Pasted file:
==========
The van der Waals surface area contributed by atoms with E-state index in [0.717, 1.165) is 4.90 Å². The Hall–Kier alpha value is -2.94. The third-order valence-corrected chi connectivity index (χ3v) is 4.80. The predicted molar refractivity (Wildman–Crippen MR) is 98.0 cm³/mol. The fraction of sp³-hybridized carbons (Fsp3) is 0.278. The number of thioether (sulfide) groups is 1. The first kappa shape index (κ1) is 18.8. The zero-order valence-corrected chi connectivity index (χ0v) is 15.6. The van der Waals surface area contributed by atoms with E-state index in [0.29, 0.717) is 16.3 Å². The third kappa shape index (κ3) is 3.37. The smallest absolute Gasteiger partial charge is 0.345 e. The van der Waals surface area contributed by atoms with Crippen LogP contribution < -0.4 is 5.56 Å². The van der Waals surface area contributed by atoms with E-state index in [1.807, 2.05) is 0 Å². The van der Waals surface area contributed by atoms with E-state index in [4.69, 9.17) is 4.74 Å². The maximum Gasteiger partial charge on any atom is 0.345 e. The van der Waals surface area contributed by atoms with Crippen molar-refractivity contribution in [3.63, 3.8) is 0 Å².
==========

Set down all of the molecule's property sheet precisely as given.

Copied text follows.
The van der Waals surface area contributed by atoms with E-state index in [0.717, 1.165) is 4.90 Å². The Hall–Kier alpha value is -2.94. The third-order valence-corrected chi connectivity index (χ3v) is 4.80. The predicted molar refractivity (Wildman–Crippen MR) is 98.0 cm³/mol. The fraction of sp³-hybridized carbons (Fsp3) is 0.278. The number of thioether (sulfide) groups is 1. The first kappa shape index (κ1) is 18.8. The zero-order valence-corrected chi connectivity index (χ0v) is 15.6. The van der Waals surface area contributed by atoms with E-state index in [0.29, 0.717) is 16.3 Å². The third kappa shape index (κ3) is 3.37. The smallest absolute Gasteiger partial charge is 0.345 e. The van der Waals surface area contributed by atoms with Crippen LogP contribution < -0.4 is 5.56 Å². The van der Waals surface area contributed by atoms with E-state index in [1.807, 2.05) is 0 Å². The van der Waals surface area contributed by atoms with E-state index in [4.69, 9.17) is 4.74 Å². The maximum Gasteiger partial charge on any atom is 0.345 e. The van der Waals surface area contributed by atoms with Crippen molar-refractivity contribution in [3.63, 3.8) is 0 Å².